The Victorian Male Mystique: An Examination of Masculinity in H. Rider Haggard’s She

The Victorian Era was a time of rapid change in England.  Industrialization rapidly changed the landscape of England and the middle class.  And while women had to struggle with having to perform roles both inside and outside the home, expectations for men changed as well.  H. Rider Haggard’s novel She shows one character, Horace Holly, struggling with the new expectations of society while still having some of the Romantic era traits as well.  Holly’s initial interactions with women leave him scarred and scared of trying to get married or start a family.  Holly also avoids going out into the world not wanting to leave the comfort of his home, in this case the scholarly world.  But he is soon forced to confront both women and the outside world due a young ward left in his care.  Holly must confront his fear and conquer the outside world by going to Tibet (and Africa) on a quest.  One of the things that define masculinity for Victorian men is leaving the comforts of home to achieve success in the greater world and Holly’s journey starts this process for him.  It is a sort of growing up but late in life for Holly.

Another thing important for men in Victorian society is that they get married and are able to support their families.  Holly states that he is unable to start a family because of his looks scaring away women.  The character isn’t the good looking Byronic hero of the romantic era who suffers from personal flaws.  Holly is physically imperfect in terms of good looks.  But in Victorian terms, he’s still somewhat of an ideal gentleman.  He’s physically strong and capable in addition to having great intelligence.  And this strength helps him save his surrogate son later on in the story as well as a character he calls father (a guide who acts as tribal father to the natives they encounter).  This shows that as the story progresses, Holly demonstrates himself able to save his symbolic family.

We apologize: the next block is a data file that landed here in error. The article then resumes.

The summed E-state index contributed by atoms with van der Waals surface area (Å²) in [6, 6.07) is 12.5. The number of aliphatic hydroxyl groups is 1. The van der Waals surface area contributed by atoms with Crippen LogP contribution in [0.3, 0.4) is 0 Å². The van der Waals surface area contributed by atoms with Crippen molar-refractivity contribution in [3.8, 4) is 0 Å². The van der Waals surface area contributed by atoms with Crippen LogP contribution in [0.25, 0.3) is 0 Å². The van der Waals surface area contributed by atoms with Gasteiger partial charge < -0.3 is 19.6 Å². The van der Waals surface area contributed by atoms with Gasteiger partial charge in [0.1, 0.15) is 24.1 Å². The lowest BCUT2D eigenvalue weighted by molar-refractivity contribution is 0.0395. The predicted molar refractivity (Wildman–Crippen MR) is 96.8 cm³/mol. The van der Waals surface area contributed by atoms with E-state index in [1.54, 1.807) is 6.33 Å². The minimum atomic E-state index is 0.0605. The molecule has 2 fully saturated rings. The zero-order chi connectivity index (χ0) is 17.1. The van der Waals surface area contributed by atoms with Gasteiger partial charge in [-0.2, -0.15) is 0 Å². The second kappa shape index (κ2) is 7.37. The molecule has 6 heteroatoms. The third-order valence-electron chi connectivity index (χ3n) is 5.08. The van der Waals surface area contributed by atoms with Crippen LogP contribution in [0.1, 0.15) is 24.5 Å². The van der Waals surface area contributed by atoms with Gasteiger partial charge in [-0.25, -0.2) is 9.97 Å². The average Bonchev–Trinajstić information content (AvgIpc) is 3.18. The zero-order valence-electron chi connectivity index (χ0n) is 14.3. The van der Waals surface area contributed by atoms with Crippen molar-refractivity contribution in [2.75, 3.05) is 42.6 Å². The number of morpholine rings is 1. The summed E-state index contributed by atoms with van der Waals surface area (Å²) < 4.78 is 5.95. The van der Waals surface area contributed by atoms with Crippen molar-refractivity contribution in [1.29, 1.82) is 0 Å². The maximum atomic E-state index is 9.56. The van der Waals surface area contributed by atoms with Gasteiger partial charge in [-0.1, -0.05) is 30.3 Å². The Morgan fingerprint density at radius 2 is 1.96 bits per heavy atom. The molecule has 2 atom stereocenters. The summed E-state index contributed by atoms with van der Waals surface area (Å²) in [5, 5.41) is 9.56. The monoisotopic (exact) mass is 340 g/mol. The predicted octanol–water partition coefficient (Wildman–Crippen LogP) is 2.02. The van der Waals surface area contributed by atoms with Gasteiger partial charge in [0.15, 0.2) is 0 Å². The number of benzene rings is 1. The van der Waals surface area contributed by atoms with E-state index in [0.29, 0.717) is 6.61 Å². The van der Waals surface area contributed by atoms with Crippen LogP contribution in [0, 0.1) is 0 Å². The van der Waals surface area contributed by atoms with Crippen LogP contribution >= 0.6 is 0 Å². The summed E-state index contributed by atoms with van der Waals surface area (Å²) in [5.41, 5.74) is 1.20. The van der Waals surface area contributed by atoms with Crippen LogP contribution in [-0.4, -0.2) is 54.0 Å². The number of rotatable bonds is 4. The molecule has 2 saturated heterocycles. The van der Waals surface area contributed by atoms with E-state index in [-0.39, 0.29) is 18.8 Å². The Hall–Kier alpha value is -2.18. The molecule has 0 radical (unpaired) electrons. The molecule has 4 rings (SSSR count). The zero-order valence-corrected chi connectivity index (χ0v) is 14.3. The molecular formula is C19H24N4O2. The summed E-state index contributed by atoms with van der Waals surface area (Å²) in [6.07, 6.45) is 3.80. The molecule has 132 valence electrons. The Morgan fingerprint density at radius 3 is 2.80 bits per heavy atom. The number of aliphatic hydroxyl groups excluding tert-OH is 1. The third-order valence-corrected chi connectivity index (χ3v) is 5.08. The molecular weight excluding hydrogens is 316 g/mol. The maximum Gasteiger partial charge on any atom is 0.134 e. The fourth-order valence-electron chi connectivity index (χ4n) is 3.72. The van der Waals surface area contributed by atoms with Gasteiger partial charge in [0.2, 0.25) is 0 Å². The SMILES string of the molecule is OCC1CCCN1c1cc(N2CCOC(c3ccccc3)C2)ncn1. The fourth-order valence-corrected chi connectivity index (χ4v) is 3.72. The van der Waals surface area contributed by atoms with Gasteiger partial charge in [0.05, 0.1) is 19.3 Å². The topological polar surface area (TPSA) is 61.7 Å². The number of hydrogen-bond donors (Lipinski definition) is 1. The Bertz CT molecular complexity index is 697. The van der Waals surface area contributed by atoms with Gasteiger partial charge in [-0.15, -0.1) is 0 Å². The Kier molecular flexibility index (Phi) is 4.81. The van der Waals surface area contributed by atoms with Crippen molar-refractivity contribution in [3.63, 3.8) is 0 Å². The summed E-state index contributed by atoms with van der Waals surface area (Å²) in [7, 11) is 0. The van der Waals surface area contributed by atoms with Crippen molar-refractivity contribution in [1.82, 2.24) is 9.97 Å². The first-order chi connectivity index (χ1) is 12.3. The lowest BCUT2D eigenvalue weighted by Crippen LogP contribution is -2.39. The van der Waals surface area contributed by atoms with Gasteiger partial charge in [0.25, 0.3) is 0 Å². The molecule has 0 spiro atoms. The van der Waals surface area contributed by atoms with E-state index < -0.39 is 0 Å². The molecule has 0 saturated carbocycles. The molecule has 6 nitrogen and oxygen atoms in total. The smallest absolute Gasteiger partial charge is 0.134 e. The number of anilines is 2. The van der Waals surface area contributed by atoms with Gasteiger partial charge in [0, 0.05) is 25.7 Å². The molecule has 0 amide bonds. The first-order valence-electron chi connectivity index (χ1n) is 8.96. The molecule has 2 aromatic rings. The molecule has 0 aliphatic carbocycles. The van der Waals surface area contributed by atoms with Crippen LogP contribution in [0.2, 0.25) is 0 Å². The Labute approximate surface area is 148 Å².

Finally, Holly must confront his one fear and learn to overcome it – his fear of women.  Ayesha is an imposing female character who is somehow chaste and yet sexually alluring while also being intellectually challenging.  She is also presented as a “home wrecker”, having destroyed the marriage of Isis and Kallikrates before and now looking to undo Holly’s makeshift family.  Ayesha is a challenge to Holly in terms also of the threat she presents to his family – in the possibility of her taking Leo and destroying his family structure.  Victorian women were to be the builders of the home but not to be the head of the home.  As calls for more rights for women (in part due to an increase of a female workforce) increased, Victorian men were feeling threatened in regards to their place in society.  When Holly faces Ayesha and decides to stand by Leo and brave the fire, he stands with the family and against that imposing independent woman and becomes a Victorian gentleman in his own right.

WORKS CITED

Appell, Felicia. “Victorian Ideals: The Influence of Society’s Ideals on Victorian Relationships.” Victorian Ideals. McKendree University, n.d. Web. 11 Dec. 2013. <http://www.mckendree.edu/academics/scholars/issue18/appell.htm&gt;.

Haggard, H. Rider, and Patrick Brantlinger. She: A History of Adventure. London: Penguin, 2001. Print.

Mintz, Steven, Susan Kellogg, Carroll Smith-Rosenberg, and Lawrence Foster. “New Page 1.” New Page 1. Campbell University, n.d. Web. 14 Dec. 2013. <http://web.campbell.edu/faculty/vandergriffk/FamVictorian.html&gt;.

Morris, Sarah. ““The Name for That Kind of Decency”: Cultural Constructions of Imperial Masculinity and Gendered Threats in Late Victorian Britain.” “The Name for That Kind of Decency”: Cultural Constructions of Imperial Masculinity and Gendered Threats in Late Victorian Britain. The University of Albany, n.d. Web. 14 Dec. 2013. <http://www.albany.edu/womensstudies/journal/2007/morris.html&gt;.

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